Soft Brexit call could be 'game changer' on Border
The UK Labour Party's call for a soft Brexit transition period, with access to the single market, would give more time to resolve Ireland's "complex" Border question, the party has said.
In what is being regarded as a dramatic shift in policy for Jeremy Corbyn, Labour has come out fighting as the supporters of a 'soft Brexit', insisting the UK should remain wedded to the EU for a lengthy period after March 2019, in which the same basic terms of membership are maintained.
That's in contrast to the UK government's stated intention to leave the customs union and single market in just over 18 months' time.
The Labour move has been welcomed in political circles here, with Fianna Fáil's Michael McGrath describing it as a potential "game changer".
He predicted "many twists and turns" in the Brexit talks ahead, but said the move is particularly significant given the fragile nature of Theresa May's parliamentary majority.
His party leader Micheál Martin said the Labour Party decision to shift its policy position shows us that a hard Brexit is far from inevitable.
"Now is the time for the Irish Government to step up its effort to convince the British government of the enormous benefits of continued membership of the single market and customs union," he said.
The proposal, which would mean no additional customs or migration controls in March 2019, would allow more time to finalise details of the UK's departure, and give government and business time to prepare, Labour's Brexit spokesman Keir Starmer said, in an article penned for the 'Observer' newspaper.
"There would be no need to set up complex alternative customs or trading relations," Mr Starmer wrote.
"It is a grown-up acknowledgment that bespoke transitional arrangements are highly unlikely to be negotiated, agreed and established in the next 18 months."
He also listed the advantages of such a proposal, including providing more time to deal with the issue of the Border.
"Labour is clear this extremely serious issue must not be rushed and a considered agreement needs to be reached that prevents a hard Border and has support from all communities," Mr Starmer wrote.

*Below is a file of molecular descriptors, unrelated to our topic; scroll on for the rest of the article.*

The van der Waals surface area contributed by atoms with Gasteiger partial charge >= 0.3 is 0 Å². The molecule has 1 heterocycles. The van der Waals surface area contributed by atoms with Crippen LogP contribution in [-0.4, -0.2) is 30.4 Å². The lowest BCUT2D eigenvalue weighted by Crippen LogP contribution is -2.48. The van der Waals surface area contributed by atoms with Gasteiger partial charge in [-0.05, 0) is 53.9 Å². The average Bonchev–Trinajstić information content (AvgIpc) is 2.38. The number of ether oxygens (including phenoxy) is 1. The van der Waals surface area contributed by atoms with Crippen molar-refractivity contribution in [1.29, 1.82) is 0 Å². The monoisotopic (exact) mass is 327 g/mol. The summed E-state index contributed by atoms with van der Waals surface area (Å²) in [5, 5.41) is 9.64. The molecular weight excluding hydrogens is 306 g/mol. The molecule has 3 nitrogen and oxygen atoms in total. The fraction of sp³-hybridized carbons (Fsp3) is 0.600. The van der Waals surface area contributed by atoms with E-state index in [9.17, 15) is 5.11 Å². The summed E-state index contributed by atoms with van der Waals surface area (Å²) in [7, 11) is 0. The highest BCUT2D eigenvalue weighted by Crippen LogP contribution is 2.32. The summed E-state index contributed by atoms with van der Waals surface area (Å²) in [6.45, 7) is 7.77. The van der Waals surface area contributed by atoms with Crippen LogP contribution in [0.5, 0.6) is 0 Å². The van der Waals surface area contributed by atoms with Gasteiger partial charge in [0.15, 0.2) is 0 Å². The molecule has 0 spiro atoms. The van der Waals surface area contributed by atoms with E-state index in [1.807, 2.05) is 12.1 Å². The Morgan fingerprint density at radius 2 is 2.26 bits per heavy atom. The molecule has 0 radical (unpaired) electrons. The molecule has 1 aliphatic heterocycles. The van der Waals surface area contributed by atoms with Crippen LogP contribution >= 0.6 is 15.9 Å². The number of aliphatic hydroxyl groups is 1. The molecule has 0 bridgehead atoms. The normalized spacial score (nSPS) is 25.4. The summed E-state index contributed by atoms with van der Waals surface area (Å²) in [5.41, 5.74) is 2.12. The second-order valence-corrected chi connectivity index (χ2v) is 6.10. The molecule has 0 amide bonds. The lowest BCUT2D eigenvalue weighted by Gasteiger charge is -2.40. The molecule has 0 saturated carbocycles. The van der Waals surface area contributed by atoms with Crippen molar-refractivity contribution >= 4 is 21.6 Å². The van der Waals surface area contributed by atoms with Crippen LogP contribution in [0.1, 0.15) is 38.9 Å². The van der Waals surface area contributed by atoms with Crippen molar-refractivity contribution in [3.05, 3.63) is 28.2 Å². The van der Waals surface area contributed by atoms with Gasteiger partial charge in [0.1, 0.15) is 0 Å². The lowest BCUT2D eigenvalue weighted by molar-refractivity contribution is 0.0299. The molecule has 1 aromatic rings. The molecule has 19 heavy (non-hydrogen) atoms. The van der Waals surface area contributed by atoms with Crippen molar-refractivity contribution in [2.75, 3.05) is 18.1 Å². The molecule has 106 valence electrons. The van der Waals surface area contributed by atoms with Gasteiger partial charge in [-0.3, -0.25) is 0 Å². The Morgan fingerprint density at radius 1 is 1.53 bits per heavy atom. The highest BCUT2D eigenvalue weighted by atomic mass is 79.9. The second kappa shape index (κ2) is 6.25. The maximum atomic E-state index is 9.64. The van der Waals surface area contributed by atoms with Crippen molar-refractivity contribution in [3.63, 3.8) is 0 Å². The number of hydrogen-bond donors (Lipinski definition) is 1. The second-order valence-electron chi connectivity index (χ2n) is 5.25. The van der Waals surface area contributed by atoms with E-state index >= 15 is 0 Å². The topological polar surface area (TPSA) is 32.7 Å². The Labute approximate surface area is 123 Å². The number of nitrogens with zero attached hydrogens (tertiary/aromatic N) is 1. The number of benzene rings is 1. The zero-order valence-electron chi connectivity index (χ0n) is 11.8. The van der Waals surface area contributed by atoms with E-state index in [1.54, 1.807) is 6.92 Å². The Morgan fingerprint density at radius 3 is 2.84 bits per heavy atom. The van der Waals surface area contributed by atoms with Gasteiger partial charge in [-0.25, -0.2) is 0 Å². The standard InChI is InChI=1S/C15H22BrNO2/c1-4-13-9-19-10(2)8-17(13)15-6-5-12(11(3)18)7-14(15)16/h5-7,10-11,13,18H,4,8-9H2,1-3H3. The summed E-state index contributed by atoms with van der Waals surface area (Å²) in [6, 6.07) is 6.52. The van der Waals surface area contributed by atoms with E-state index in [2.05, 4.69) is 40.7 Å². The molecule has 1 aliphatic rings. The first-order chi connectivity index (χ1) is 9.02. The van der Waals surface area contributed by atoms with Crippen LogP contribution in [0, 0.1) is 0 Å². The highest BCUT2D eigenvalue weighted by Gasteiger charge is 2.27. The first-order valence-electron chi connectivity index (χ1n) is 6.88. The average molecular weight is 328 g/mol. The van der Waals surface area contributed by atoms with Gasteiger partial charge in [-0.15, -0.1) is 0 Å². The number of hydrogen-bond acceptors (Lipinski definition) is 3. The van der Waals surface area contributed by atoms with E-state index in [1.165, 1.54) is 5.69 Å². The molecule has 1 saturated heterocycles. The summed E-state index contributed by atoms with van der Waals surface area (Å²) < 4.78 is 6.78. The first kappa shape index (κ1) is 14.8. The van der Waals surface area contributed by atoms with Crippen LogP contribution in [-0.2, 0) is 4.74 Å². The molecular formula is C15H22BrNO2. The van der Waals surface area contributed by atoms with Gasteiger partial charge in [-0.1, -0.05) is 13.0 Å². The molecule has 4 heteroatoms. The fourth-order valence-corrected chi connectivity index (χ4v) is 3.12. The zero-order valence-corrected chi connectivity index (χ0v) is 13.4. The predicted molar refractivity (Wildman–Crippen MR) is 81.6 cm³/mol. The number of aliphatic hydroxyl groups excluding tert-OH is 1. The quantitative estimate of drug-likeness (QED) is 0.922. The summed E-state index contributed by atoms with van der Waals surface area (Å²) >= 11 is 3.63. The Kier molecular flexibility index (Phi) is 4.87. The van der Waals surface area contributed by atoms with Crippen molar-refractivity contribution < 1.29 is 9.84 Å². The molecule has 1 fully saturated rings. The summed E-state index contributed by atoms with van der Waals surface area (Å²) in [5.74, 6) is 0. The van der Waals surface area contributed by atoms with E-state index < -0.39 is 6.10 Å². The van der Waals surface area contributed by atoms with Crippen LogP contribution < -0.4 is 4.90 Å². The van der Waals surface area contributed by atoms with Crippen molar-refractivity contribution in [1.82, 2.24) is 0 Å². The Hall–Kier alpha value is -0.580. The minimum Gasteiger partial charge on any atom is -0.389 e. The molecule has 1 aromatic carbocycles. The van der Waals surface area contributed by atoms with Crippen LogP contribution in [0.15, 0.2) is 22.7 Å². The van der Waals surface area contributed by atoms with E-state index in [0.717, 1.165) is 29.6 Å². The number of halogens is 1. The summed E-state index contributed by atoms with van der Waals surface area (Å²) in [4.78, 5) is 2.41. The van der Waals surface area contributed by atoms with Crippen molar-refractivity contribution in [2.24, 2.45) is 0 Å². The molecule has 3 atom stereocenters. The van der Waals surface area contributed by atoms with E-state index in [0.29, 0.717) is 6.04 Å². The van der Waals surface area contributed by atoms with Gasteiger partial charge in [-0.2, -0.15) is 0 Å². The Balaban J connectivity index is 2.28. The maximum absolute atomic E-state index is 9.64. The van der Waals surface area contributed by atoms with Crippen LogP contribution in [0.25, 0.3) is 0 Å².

"The government's policy paper on this was incredibly light on detail and gave precious little reason to believe this will be resolved satisfactorily by March 2019."
The shift in Labour's policy comes as the UK prepares for another round of negotiations in Brussels today, which EU officials have signalled are unlikely to yield much progress.
Brexit Secretary David Davis will ask his EU counterpart Michel Barnier to use "imagination" and flexibility to allow talks to move on.
Labour's proposal is in contrast to that proposed by the UK government in a policy paper just weeks ago, in which it called for a transition period that would mirror the customs union, but allow the UK to negotiate its own trade deals with the rest of the world. That was quickly dismissed as "fantasy" by one EU figure.
Mr Starmer was clear that Labour remains committed to implementing Brexit. He also said his party wanted to see a final settlement that allowed the UK "more effective management of migration" - something that would make permanent membership of the single market difficult.
The leader of the Labour Party here, Brendan Howlin, said the "debacle" of Brexit is a "creation" of the Conservative Party. He said a change of government in Britain would be "in the best interests of Ireland".